Never let war dead slip away from our nation’s conscience

We might say,  “Have a nice holiday” or” Happy Memorial day” to one another today.
But there’s little you would call nice or anything to be happy about what this day celebrates.
Though instead of celebrating America’s war dead we honor them, or many do, on this holiday.
This Memorial Day weekend some 43 million Americans were expected to be traveling, making it one of the busiest holiday weekends ever.
In that rush though to get from one place to another something has slipped in the American conscience.
The significance of this holiday, of course, is not lost on anyone who has buried a son, a wife or a father from a war or conflict. Every day of the year is Memorial Day.
But for all too many of us, who are once every year called upon to mark the sacrifice of  those who died in service to our nation, we should pause, if just for a moment today.
It will probably never be just a day for memories, hugs and tears and the kind of patriotism that supersedes politics. But amid the  cookouts, the pools, the malls, the games and the road, there is a sacred purpose behind this day.
For history buffs and many veterans’ organizations, Memorial Day is celebrated May 30 — the same day as the first Decoration Day on May 30, 1868.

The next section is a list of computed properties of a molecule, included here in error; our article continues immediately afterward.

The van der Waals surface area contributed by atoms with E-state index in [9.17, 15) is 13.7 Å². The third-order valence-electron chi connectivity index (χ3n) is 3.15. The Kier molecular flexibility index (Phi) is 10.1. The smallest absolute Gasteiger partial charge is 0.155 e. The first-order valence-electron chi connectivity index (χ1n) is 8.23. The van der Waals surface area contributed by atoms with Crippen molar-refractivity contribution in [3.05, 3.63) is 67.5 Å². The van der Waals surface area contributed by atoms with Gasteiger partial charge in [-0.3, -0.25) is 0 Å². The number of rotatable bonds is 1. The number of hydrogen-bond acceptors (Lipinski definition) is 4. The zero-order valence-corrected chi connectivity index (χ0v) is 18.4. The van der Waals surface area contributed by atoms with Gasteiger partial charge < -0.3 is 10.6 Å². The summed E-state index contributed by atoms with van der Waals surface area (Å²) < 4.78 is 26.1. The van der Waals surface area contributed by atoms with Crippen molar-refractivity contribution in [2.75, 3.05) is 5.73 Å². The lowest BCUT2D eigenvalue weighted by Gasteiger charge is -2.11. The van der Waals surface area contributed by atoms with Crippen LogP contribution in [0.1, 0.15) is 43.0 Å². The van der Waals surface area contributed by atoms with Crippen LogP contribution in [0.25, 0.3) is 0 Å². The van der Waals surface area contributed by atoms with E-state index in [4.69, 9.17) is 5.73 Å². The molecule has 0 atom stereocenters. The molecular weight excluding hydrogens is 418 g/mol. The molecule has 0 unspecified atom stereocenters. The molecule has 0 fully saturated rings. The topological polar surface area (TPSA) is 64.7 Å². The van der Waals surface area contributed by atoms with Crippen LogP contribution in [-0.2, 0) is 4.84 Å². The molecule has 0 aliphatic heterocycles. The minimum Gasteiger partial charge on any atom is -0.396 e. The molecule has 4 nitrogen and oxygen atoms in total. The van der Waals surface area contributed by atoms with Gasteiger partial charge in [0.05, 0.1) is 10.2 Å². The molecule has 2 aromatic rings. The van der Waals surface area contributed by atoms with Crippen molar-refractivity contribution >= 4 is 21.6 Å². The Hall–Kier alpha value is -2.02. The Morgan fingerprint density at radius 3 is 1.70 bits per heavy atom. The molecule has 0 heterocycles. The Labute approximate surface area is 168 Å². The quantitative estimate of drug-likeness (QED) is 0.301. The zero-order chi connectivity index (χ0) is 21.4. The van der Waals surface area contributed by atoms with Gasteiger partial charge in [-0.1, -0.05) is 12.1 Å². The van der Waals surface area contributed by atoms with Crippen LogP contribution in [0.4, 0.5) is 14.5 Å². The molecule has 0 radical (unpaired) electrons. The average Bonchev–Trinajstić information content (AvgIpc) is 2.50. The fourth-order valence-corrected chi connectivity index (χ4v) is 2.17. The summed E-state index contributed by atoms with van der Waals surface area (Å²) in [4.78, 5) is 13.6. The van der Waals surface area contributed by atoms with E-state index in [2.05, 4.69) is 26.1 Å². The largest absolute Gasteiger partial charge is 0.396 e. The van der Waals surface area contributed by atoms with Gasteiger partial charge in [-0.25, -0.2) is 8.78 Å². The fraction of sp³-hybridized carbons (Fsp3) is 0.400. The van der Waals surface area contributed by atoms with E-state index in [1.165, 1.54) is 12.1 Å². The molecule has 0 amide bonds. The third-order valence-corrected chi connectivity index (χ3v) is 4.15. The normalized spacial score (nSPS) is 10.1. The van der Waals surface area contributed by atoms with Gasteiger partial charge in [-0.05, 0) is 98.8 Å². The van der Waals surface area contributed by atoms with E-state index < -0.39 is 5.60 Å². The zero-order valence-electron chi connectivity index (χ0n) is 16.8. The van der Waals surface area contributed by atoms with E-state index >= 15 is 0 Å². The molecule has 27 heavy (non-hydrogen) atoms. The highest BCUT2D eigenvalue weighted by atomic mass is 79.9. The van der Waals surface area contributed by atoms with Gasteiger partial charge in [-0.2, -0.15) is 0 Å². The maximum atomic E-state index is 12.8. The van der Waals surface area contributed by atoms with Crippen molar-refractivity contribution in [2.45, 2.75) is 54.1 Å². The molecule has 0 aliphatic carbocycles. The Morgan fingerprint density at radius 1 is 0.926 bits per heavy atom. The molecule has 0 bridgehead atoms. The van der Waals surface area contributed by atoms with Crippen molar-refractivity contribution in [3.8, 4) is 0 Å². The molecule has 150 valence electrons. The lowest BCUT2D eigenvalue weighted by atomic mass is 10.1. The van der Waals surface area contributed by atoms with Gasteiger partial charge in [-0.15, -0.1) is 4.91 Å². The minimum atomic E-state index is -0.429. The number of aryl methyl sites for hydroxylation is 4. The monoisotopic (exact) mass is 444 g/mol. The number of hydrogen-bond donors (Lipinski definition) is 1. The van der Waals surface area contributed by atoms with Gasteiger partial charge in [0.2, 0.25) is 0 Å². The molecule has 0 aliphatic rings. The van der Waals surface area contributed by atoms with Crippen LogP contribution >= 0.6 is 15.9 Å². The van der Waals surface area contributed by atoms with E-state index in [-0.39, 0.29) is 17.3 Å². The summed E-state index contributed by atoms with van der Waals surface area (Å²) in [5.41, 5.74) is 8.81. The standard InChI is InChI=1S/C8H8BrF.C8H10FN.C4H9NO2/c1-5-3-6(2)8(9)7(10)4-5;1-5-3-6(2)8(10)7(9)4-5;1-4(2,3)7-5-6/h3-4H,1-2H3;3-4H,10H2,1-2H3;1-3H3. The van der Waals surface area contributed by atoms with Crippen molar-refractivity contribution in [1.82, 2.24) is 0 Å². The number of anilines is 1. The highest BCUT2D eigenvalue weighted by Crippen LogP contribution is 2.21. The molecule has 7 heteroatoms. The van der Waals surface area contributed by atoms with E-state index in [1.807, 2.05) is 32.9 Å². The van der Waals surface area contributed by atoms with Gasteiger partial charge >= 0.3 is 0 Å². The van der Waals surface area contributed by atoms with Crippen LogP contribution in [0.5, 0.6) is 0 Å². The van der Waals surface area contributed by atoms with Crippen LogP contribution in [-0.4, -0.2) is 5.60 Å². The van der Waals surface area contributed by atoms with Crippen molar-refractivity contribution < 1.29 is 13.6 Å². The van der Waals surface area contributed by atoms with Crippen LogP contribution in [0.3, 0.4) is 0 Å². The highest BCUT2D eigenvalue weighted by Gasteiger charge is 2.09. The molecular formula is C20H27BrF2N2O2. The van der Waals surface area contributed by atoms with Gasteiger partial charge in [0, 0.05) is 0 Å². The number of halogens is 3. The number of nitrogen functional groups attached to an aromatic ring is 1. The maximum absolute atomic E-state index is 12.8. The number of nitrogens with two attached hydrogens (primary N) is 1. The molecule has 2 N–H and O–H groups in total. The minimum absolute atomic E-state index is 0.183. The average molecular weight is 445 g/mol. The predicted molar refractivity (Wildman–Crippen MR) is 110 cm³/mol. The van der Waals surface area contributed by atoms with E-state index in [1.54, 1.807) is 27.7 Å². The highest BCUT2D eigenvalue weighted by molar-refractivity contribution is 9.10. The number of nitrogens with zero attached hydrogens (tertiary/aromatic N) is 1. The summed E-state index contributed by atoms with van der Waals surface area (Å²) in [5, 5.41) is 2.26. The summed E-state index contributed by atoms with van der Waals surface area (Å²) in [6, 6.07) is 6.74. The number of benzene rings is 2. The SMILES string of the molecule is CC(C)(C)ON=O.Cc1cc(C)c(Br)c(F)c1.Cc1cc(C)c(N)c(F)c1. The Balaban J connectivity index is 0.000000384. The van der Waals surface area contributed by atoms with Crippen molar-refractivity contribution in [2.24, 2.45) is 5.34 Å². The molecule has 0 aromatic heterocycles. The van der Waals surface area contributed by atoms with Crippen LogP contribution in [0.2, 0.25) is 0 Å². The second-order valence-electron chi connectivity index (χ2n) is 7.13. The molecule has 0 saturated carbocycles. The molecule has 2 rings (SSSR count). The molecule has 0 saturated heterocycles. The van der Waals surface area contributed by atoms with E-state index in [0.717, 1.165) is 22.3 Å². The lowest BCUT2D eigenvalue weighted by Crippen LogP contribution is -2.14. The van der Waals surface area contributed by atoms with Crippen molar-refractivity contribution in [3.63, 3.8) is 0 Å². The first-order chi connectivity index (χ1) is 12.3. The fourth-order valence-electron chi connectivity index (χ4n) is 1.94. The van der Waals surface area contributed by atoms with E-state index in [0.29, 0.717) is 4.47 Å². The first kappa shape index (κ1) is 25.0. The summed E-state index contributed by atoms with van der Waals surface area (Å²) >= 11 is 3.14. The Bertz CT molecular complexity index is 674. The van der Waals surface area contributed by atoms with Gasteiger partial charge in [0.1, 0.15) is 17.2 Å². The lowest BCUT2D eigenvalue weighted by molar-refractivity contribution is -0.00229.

That date coincided with the peak season for spring flowers, which were used to decorate the countless graves of Civil War dead, our country’s deadliest war.
It’s estimated that 750,000 Americans died in that war as the burden was shared and its cost was well known by  practically every family in the nation.
Decoration Day would go on to became Memorial Day some 20 years later. From thereon, our war dead would die in foreign lands or from wounds suffered there.
Today, as our longest-running war goes on in Afghanistan, we owe it to all those we honor today to rethink war.
No, not just to naively call for  no more wars. But instead to simply no longer believe there’s a military solution to every crisis, be it a North Korea, or an Iran.
Since the unconditional surrenders of the Axis Powers in World War II, military solutions have eluded us, ending in stalemate or worse outcomes. In that interim, some 100,000 of our finest died in Korea, Vietnam, Cambodia, Lebanon, Kuwait, Iraq and in other obscure dots on the map.
It’s true, we are at our best when we see ourselves in one another and recognize where we come from.
But at the very same time, we are most at risk when we forget or ignore where we’ve been and who was there to answer the call. It’s way past time their country was there for those who sacrificed their lives for our way of life.
And the best way to do that now and in the future: Never rush to judgment about war, again. Never.

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